Bought some pricy makeup lately? Don’t hide the receipt- global information company NPD Group Inc are onto you. NPD recently reported that not only is makeup the second largest beauty category in the UK, after fragrance, but it also accounts for 29% of prestige (spendy) beauty sales. To put that in perspective, in France makeup is the smallest sector in the beauty market, bringing in just 15% of prestige sales. We buy twice as many prestige makeup products as the French per person (1.2 products each vs. 0.5 en France), and it turns out that our buying habits are different too. So just what are us Brits being seduced by in beauty halls up and down the country, and what, in contrast, gets the French to part with their euros?
It seems us British have a base instinct- 50% of makeup sales in the UK fall within the face category (as opposed to eyes, lips etc.). We’ve got a penchant for foundation, concealer and face tools and gadgets in particular, while the French buy into mascara and lip colour more than we do. One feature we’re agreed on in terms of importance is the meticulously honed eyebrow- interest in brows is solid no matter which side of the Channel you’re on, with sales of brow products soaring to £20 million last year, with a whopping 1.1 million brow products sold in UK alone in 2015. Incidentally, the sales of brow products in Britain has increased by 210% since 2011 and brow bars are mushrooming across the land, possibly because we’ve all come down to earth since cartoon-like brows fell out of favour, as Senior Account Manager of NPD UK Beauty Teresa Fisher emphasises:
“The more exaggerated brow look that was prevalent on the high street, popularised by reality television stars, is diluting as people are seeking a more natural effect that suits their face shape.”
“The sale of prestige brow products continues to increase, reporting double-digit growth year-on-year. Brands are capitalizing on the popularity of this sector with new product development that is both innovative and exciting. Brands are using in-store promotions and cross-selling to ensure they maximize the insatiable appetite for brows. We predict that brows will continue to get even bigger!”
The likes of homegrown brow brands such as blink and Shavata are blazing a trail for British brow prowess, while Benefit is hands-down the world leader where matters of the brow are concerned (Clinique, MAC, Bobbi Brown and Estée Lauder aren’t far behind).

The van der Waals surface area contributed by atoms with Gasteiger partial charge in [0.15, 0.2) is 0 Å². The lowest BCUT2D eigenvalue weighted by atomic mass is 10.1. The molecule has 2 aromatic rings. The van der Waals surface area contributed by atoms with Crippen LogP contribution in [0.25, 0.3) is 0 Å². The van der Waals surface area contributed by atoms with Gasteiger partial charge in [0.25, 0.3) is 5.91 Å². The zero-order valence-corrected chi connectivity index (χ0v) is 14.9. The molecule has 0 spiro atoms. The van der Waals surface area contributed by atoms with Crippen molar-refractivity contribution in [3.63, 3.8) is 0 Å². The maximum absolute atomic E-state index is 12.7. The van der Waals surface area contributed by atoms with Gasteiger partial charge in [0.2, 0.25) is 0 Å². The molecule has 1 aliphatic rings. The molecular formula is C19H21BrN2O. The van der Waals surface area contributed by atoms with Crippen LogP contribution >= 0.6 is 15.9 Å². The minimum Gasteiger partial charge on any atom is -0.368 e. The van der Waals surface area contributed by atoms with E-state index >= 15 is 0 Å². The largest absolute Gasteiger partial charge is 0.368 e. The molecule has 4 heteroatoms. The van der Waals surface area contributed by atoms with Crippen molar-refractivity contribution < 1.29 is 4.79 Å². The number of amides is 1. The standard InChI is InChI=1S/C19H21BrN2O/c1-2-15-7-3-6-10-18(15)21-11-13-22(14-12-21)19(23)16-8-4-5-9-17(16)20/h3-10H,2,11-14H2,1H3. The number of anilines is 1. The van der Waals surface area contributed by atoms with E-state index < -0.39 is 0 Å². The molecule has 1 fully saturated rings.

We’re not just seeking definition in the eyebrow area either, as highlighting and strobing trends that refuse to die (in a good way) are fuelling the sale of bone structure enhancing base makeup. The first noticeable hike in the highlighter sales occurred last year, when sales increased by 48.5% between January-April. Total sales peaked at £8 million, which isn’t bad going given 2014’s highlight (sorry) coming in at £5.5 million. Director of UK Beauty for the NPD Group June Jenson associates the sudden popularity of illuminators, highlighters and brighteners with the current strobing sensation:
“Makeup is really driving growth in the prestige beauty market fueled by the popularity of the selfie. Pioneered by celebrities such as Kim Kardashian, it’s a trend we see across the board and make-up is essential to creating the perfect look. At the same time strobing, which emerged in early 2015, is the year’s hot new make-up trend which is driving consumers to spend more on highlighters so they can experiment with this new way of accentuating the face.”
Creating such selfie-ready radiance also more often than not involves foundations in addition to filters, and as such foundations have seen a 16% rise in sales since 2014, with our combined foundation bill coming to £112 million last year. Obviously we require apparatus with which to apply said foundation, hence the demand for brushes and applicators , and we’re also keen on getting every scrap off at the end of the day- cleansers and makeup removers account for 10% of skincare sales in the UK, which is double the figure of the French market. Again, putting our best face forward has become more of a focus than holding back the years according to Teresa Fisher:
“Our analysis reveals that French women appear to focus on lines and wrinkles which is contrasted by the British who focus on the pure, flawless skin complexion, including products focusing on radiance, anti-pollution and energy boosting.”
Despite our contrasting tastes in some makeup and skincare sectors, some trends and preferences are truly global, as NPD Beauty Europe Industry Expert Mathilde Lion underlines:
“The prestige beauty markets in France and Britain are driven by historical differences in the purchasing habits of consumers. Whilst there are some stark differences, many of the recent trends such as the growing popularity of new eye and lip treatments, make-up professionalization, the success of the latest lip colour launches and the resurgent interest in face masks show that consumers both sides of the channel are equally excited in international trends that cross cultural boundaries and appeal to women all over the world.”
Liquid lipsticks are flooding most markets (Kylie Jenner has put lips back on the agenda, as ridiculous as that sounds), as is customisable beauty, but here are the products that are getting us Brits going in particular…